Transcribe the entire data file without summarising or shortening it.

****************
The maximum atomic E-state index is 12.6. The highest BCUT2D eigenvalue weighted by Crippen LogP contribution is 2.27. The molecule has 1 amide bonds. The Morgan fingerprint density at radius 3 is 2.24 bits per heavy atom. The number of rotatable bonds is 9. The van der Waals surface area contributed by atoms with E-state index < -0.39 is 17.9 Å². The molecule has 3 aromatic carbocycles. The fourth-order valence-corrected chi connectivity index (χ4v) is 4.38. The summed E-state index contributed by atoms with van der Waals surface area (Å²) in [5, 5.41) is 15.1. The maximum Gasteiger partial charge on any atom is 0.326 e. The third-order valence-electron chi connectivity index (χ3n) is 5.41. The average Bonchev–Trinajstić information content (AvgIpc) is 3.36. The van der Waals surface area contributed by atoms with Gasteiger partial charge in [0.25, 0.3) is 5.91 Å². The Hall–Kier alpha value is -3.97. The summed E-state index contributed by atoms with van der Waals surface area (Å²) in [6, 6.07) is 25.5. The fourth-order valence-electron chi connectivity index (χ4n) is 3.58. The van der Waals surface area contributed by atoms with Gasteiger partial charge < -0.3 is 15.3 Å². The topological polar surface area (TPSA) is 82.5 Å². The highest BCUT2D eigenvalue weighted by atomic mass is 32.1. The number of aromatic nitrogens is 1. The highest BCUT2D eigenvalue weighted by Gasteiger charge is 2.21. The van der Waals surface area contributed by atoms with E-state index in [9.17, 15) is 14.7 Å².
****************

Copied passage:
The maximum atomic E-state index is 12.6. The highest BCUT2D eigenvalue weighted by Crippen LogP contribution is 2.27. The molecule has 1 amide bonds. The Morgan fingerprint density at radius 3 is 2.24 bits per heavy atom. The number of rotatable bonds is 9. The van der Waals surface area contributed by atoms with E-state index < -0.39 is 17.9 Å². The molecule has 3 aromatic carbocycles. The fourth-order valence-corrected chi connectivity index (χ4v) is 4.38. The summed E-state index contributed by atoms with van der Waals surface area (Å²) in [5, 5.41) is 15.1. The maximum Gasteiger partial charge on any atom is 0.326 e. The third-order valence-electron chi connectivity index (χ3n) is 5.41. The average Bonchev–Trinajstić information content (AvgIpc) is 3.36. The van der Waals surface area contributed by atoms with Gasteiger partial charge in [0.25, 0.3) is 5.91 Å². The Hall–Kier alpha value is -3.97. The summed E-state index contributed by atoms with van der Waals surface area (Å²) in [6, 6.07) is 25.5. The fourth-order valence-electron chi connectivity index (χ4n) is 3.58. The van der Waals surface area contributed by atoms with Gasteiger partial charge < -0.3 is 15.3 Å². The topological polar surface area (TPSA) is 82.5 Å². The highest BCUT2D eigenvalue weighted by atomic mass is 32.1. The number of aromatic nitrogens is 1. The highest BCUT2D eigenvalue weighted by Gasteiger charge is 2.21. The van der Waals surface area contributed by atoms with E-state index in [9.17, 15) is 14.7 Å².